Enjoying the peace and quiet of Colonsay


Colonsay might be touted as a place of quiet; peaceful and relaxing but we’ve been camping and I can testify that it is anything but.

Our tent has been pitched at the hostel, a stone lodge and a couple of bothies with the woodlands of Colonsay House to the north and sweeping views to Loch Fada over meadows of flowers to the south. At midnight, with a sky still bright enough to see, the incessant croak of the corncrake was accompanied by the ghostly kee-wick of the lapwing.

A snipe was drumming overhead, the unearthly sound made by their tail feathers beating together as they fly. It utterly evades sensible description, the closest I can get is a tremolo from a baritone goat.

After midnight everything else stilled but the corncrakes continued their incessant grating all night, a primary school percussion workshop for the Cuban Guiro (those garishly painted wooden tubes with a stick to scrape along the corrugations).

All night two of them called in duet, or probably more appropriately, duel. Their croaks moved into and out of synchrony in a repeating pattern as each called at a slightly different frequency.


This is my kind of island. You can buy emergency cake here 24-hours, 7 days a week.

At one point in the night, just before dawn, I woke and, unable to drift back to sleep, crept across the garden to the stone wall and looked out over the meadow. The sound was coming from a point only metres away. But I couldn’t see the bird.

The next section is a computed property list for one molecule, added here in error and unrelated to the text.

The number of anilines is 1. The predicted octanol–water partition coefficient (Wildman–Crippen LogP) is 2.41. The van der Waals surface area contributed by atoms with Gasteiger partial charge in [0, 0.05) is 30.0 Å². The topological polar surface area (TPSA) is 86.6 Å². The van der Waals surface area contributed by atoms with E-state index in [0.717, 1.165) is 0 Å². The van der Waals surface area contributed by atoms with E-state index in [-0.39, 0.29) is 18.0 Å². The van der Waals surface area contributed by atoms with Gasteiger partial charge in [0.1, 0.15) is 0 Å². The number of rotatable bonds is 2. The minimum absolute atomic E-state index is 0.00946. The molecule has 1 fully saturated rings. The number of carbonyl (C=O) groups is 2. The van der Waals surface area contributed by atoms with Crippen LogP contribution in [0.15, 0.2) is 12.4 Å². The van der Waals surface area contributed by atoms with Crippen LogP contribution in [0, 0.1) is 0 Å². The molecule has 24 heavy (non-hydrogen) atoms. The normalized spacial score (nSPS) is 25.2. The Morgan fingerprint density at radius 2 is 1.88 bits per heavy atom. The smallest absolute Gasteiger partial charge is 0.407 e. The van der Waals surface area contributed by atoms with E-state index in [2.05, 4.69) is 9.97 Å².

“Don’t expect to see one” I had been told before I came. Corncrakes as a Victorian anti-child, heard and never seen.

We met the inhabitant of the only other tent the next morning. A small man with a bushy white beard, tanned face and long white hair ringing a bald head. A carpenter by trade, he had come by bus from Assynt for his holiday “twelve hours and four changes” he told me. Unsurprisingly he’d had more luck in seeing corncrakes than our family with two boisterous children. One had come out on the lawn of the hostel while he sat playing his guitar early in the morning, another had been walking along the land rover track through the woodland garden as he took an evening stroll.


The beach at Ardkenish, keep your eyes out for cowries

In a tent, the sounds of birds are not the only noises guaranteed to keep you awake; the rain and the wind were unrelenting at night, although only one day was a total wash-out. A sound like someone blowing over the top of a glass bottle (a distant bittern perhaps….) turned out to be my daughter breathing.

On the third night something snapped. No more camping. We’re going inside. The noble urge to get back to nature, and our wild roots, had worn thin. All my socks were somewhere in a wet bundle


The low-tide walk to Oronsay is an ancient pilgrimage route to the island’s priory

at the end of the tent and the toothbrushes had gone missing. You know it’s time to vacate the tent when you start wondering when the holiday is going to end….

And all it took was a quick call to the hotel and we were installed in one of the holiday cottages that had not been filled. It’s bliss of course, but I had to keep the window open last night to hear the wind and rain, it was all just a bit too silent.

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